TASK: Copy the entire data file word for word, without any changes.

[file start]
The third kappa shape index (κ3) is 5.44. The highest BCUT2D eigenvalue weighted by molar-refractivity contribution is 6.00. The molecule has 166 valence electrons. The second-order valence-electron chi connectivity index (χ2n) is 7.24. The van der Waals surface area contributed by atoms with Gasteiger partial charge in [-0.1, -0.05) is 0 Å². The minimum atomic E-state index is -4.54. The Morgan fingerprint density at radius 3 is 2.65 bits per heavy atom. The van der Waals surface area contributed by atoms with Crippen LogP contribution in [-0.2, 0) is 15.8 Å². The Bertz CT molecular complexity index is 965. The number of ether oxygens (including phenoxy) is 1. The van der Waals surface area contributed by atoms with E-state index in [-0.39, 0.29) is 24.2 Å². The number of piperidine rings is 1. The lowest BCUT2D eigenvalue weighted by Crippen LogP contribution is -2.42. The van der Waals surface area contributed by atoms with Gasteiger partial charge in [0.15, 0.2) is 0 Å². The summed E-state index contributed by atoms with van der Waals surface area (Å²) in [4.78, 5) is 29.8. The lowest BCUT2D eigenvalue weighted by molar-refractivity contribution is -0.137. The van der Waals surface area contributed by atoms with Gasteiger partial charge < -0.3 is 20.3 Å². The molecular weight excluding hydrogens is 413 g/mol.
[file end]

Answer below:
The third kappa shape index (κ3) is 5.44. The highest BCUT2D eigenvalue weighted by molar-refractivity contribution is 6.00. The molecule has 166 valence electrons. The second-order valence-electron chi connectivity index (χ2n) is 7.24. The van der Waals surface area contributed by atoms with Gasteiger partial charge in [-0.1, -0.05) is 0 Å². The minimum atomic E-state index is -4.54. The Morgan fingerprint density at radius 3 is 2.65 bits per heavy atom. The van der Waals surface area contributed by atoms with Crippen LogP contribution in [-0.2, 0) is 15.8 Å². The Bertz CT molecular complexity index is 965. The number of ether oxygens (including phenoxy) is 1. The van der Waals surface area contributed by atoms with E-state index in [-0.39, 0.29) is 24.2 Å². The number of piperidine rings is 1. The lowest BCUT2D eigenvalue weighted by Crippen LogP contribution is -2.42. The van der Waals surface area contributed by atoms with Gasteiger partial charge in [0.15, 0.2) is 0 Å². The summed E-state index contributed by atoms with van der Waals surface area (Å²) in [4.78, 5) is 29.8. The lowest BCUT2D eigenvalue weighted by molar-refractivity contribution is -0.137. The van der Waals surface area contributed by atoms with Gasteiger partial charge < -0.3 is 20.3 Å². The molecular weight excluding hydrogens is 413 g/mol.